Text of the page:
Henrik Ibsen: A complete guide to his plays performed in the West End
Born in Oslo on 20th March 1828, Henrik Ibsen was a Norwegian playwright who went on to become a leading dramatist of the 19th century. His plays including A Doll’s House, Hedda Gabler and The Wild Duck often tackle larger questions of morality and ethics, with each play focusing on larger issues in society. With the upcoming production of Rosmersholm at the Duke of York’s Theatre, we take a look at plays written by Henrik Ibsen that have been performed recently in the West End.
Plays by Henrik Ibsen in the West End
Written in 1886, Rosmersholm is one of the later works penned by Henrik Ibsen and is considered to be one of his greatest texts. Examining the importance of Christian ethics in society, audiences will meet the protagonist Johannes Rosmer, seen as a “good” man within the community he lives in. Yet Rosmer is still suffering from the sudden passing of his wife a year after her suicide, as the audience follow him navigating this painful loss. Even so, Rosmer has many decisions to make, choosing between future dreams and past hauntings in a play that analyses the importance of social and political change.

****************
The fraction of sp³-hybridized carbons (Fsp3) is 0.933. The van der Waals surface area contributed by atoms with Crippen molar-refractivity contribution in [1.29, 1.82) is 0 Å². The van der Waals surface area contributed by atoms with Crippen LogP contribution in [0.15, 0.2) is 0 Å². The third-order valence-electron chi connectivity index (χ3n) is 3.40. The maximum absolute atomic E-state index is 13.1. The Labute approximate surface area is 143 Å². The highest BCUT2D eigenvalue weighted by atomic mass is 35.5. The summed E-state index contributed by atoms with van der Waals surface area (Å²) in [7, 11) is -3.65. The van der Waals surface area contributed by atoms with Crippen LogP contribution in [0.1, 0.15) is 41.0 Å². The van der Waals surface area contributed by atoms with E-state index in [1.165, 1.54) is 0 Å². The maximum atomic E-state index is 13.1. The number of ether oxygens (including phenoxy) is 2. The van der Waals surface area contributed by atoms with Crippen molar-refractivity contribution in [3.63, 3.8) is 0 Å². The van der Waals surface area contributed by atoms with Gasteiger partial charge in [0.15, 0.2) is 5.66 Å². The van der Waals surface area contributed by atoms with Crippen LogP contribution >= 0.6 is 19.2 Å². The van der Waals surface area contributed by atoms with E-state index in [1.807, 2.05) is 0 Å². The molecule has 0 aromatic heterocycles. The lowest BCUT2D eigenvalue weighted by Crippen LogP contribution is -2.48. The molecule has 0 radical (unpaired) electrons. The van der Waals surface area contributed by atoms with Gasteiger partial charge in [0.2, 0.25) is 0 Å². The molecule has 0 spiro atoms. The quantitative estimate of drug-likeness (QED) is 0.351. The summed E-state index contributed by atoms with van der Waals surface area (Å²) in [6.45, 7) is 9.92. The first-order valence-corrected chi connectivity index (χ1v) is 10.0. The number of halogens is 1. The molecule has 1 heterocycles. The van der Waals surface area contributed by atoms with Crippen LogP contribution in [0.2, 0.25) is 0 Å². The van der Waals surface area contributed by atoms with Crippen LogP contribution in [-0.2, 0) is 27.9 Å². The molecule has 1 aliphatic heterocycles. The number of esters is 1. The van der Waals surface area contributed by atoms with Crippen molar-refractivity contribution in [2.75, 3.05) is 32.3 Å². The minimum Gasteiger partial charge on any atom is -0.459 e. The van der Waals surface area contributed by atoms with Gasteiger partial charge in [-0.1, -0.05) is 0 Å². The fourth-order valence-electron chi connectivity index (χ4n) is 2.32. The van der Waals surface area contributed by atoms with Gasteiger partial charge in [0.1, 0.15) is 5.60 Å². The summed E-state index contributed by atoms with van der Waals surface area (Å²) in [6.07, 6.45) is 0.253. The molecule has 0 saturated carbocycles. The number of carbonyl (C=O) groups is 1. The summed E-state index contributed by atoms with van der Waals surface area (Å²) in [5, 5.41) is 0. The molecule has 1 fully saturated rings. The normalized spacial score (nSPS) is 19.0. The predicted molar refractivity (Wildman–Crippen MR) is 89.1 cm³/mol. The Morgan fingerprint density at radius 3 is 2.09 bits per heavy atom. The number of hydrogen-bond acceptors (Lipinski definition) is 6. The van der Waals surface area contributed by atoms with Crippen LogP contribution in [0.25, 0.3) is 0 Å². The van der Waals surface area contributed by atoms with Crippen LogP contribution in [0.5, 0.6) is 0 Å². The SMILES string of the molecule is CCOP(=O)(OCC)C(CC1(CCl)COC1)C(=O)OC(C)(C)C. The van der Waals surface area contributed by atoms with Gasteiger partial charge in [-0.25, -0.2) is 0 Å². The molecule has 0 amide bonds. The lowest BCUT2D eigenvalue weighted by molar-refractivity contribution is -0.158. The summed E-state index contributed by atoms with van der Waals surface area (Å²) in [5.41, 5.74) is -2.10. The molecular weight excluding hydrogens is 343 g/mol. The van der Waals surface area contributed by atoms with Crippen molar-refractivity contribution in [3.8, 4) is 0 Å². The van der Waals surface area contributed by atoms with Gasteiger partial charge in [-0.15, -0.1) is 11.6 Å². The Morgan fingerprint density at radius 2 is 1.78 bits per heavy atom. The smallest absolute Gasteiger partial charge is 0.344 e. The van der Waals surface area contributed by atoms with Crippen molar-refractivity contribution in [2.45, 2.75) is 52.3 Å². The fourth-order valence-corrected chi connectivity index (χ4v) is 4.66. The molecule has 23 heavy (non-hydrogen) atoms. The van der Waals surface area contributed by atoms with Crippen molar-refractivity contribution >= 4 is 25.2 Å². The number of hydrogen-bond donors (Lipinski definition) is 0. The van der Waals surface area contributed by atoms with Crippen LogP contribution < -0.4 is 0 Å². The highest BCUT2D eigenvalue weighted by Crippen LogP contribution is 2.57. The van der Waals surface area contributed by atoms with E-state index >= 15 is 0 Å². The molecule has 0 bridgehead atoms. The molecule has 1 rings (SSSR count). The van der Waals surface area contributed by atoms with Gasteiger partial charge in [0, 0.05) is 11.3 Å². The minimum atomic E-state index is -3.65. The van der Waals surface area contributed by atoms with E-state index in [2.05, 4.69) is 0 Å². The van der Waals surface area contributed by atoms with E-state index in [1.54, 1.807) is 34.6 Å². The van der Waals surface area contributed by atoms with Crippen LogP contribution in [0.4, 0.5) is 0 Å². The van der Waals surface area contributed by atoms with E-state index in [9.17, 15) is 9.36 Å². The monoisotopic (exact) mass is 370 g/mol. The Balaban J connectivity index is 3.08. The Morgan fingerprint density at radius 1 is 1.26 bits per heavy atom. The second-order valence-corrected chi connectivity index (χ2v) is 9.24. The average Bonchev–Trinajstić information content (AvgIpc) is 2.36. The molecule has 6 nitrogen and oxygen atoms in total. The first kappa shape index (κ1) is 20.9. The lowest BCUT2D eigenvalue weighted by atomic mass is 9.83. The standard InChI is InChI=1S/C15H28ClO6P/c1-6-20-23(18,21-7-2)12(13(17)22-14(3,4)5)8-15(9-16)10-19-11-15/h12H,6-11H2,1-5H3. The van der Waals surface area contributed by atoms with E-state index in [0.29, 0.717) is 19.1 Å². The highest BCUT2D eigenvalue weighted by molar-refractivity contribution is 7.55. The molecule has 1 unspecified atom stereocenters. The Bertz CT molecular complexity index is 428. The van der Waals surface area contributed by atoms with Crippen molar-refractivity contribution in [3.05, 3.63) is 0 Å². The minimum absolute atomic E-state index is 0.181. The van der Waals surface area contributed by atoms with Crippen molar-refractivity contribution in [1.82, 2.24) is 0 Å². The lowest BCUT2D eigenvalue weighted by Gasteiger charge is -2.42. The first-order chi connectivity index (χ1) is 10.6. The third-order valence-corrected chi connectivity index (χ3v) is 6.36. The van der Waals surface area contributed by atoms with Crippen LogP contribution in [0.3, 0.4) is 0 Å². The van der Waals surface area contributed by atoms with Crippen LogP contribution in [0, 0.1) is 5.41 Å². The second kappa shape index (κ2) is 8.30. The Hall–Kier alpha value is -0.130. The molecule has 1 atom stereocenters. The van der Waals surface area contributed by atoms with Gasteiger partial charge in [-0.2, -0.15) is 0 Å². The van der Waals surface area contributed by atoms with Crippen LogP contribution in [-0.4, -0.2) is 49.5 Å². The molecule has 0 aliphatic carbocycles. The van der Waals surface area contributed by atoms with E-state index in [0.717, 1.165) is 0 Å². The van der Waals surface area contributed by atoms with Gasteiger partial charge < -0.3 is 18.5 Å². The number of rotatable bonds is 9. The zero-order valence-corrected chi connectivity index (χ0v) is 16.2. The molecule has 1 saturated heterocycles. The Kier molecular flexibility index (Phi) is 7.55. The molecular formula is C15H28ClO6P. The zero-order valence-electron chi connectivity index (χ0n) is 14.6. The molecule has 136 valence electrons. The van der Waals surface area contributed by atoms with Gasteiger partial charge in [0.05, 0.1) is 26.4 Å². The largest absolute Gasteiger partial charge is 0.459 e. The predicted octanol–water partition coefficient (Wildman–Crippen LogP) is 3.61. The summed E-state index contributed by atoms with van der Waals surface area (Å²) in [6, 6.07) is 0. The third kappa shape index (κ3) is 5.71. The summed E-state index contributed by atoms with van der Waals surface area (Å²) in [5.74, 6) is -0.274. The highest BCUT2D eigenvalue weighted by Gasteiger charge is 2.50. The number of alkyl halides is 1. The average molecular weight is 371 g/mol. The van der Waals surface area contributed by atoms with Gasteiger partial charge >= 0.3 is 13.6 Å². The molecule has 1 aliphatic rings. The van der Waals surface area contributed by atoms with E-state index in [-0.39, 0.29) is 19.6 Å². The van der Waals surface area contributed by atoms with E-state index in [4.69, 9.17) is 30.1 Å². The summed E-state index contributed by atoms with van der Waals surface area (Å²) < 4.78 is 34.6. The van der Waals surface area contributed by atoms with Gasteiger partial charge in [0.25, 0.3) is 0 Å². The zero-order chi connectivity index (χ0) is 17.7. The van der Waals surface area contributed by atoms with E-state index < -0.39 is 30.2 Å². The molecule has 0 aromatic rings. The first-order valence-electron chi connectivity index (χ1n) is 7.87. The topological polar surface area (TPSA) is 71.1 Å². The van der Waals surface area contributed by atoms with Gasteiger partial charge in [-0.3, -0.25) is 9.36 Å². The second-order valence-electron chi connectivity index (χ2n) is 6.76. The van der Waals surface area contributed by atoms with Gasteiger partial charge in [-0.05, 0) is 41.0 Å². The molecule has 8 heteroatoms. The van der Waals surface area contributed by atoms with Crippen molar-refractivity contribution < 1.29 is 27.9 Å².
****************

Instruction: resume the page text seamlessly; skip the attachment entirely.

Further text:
In this adaptation, the lead character was renamed to John Rosmer and was played by Tom Burke, also starring Hayley Atwell and Giles Terera.
A Doll’s House
Arguably one of Ibsen’s most famous works, A Doll’s House was last performed in the West End in 2013. The story follows a married couple, with everything seemingly perfect, especially for Nora. But, when everything she knows seems to crumble around her, Nora is shocked to discover how her life will change, especially with her husband Torvald. Hattie Morahan and Dominic Rowan played Nora and Torvald respectively in the production at the Duke of York’s Theatre, with Nora learning about the realities of her life throughout this mammoth three-act play.
A Doll’s House returned to London at the Lyric Hammersmith, in a brand new adaptation by Tanika Gupta that sees the story set in 19th century Calcutta.
Originally titled as Peer Gynt, David Hare’s latest adaptation of a Henrik Ibsen text will be Peter Gynt. Rather than being set in Norway, the adaptation will be relocated to Scotland starring James McArdle in the lead role. In the play, audiences will follow Peter as he travels on a worldwide adventure through mountains, desert and even coming face to face with mythical creatures. Hare’s adaptation will bring Peer Gynt to the 21st century, with the titular character heading back home to Scotland at the end of the story.
Winning three Olivier Awards in 2014 including best revival, best actress and best supporting actor, Ibsen’s Ghosts was most recently revived at the Almeida Theatre, with the production transferring to the Trafalgar Studios. Lesley Manville played the role of Helene, a woman who has recently become a widow. While she is aware of her husband’s suspicious behaviour while he was alive, Helene avoids the paternal questions that her son Oswald asks. As the story develops, it is clear the ghosts of Helene’s past will return to haunt her. This production of Ghosts was adapted by Richard Eyre, after Henrik Ibsen’s original text was written in 1881.